Indicator List for Early Childhood Development

Small Child

Child Trends researchers study young children from birth through early elementary school with a focus on understanding how the experiences children have across different settings promote optimal development and well-being. Our team works with the federal government, state agencies, communities, and foundations on research, evaluation, and policy projects that address important issues for policymakers, practitioners, and families. We are skilled at developing resources and reports that address complex topics in easy-to-understand terms. We are strong thought partners in addressing a range of early childhood issues.

Much of our work fits into five broad categories.

Indicator List for Early Childhood Development


Attitudes Toward Spanking

In 2014, according to a nationally representative survey, 76 percent of men, and 65 percent of women, 18 to 65 years old, agreed that a child sometimes needs a “good hard spanking.” This proportion has declined modestly since 1986 among women, while approval among males, after declining into the early 1990s, has remained steady.



There has been substantial progress in recent years in getting mothers in the U.S. to breastfeed their infants, and the latest available national data have met Healthy People 2010 goals, but not those for 2020.


Child Care

Among children ages birth to four whose mothers were employed, 24 percent were primarily cared for by a parent during the hours their mother was working in 2011.


Children with Limitations

According to report by a parent or other adult household member, nearly one in five children, ages five to 17, (19 percent) had one or more limitations in 2013. These include limitations in normal physical activities due to health conditions and impairments, difficulty seeing, difficulty hearing, diagnosed learning disabilities, or difficulty bathing or showering without assistance.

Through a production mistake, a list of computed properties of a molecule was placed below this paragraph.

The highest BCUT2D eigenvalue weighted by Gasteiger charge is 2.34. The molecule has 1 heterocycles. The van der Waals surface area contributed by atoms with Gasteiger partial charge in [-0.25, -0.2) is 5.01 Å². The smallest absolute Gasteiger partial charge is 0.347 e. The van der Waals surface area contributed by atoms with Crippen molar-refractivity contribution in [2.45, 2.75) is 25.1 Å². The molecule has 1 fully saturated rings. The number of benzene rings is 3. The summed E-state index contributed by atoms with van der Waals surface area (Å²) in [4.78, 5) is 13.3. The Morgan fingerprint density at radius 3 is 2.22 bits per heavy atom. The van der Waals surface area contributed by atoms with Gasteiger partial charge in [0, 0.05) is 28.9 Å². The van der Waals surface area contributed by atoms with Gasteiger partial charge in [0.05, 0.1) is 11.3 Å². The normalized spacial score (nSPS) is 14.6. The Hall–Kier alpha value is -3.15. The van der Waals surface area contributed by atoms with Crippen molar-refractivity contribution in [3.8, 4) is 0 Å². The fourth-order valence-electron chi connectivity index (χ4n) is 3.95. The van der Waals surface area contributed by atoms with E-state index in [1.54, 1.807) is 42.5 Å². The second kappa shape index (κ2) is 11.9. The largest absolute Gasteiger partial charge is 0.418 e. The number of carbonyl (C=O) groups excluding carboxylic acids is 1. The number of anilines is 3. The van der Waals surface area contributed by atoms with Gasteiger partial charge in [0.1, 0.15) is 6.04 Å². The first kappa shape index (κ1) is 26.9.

Early Childhood Program Enrollment

The proportion of three- to six-year-old children (not yet in kindergarten) who attended center-based early childhood care and education programs increased from 55 to 61 percent between 2007 and 2012. Gains were particularly high for Hispanic children.


Early School Readiness

Compared with white or black children, Hispanic children are less likely to be able to recognize the letters of the alphabet, count to 20 or higher, or write their names before they start kindergarten. Black children are similar to white children on these measures, but are more likely than white children to be reading words in books.

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Family Meals

Children in poorer families, and those whose parents had less education, are more likely to have meals together with their families than are children with wealthier or more educated parents.


Head Start

Enrollment in Head Start decreased between the 2011-12 and 2013-14 program years, from 979,000 to 916,000 children, but Head Start enrollees increased as a proportion of all young children in poverty.

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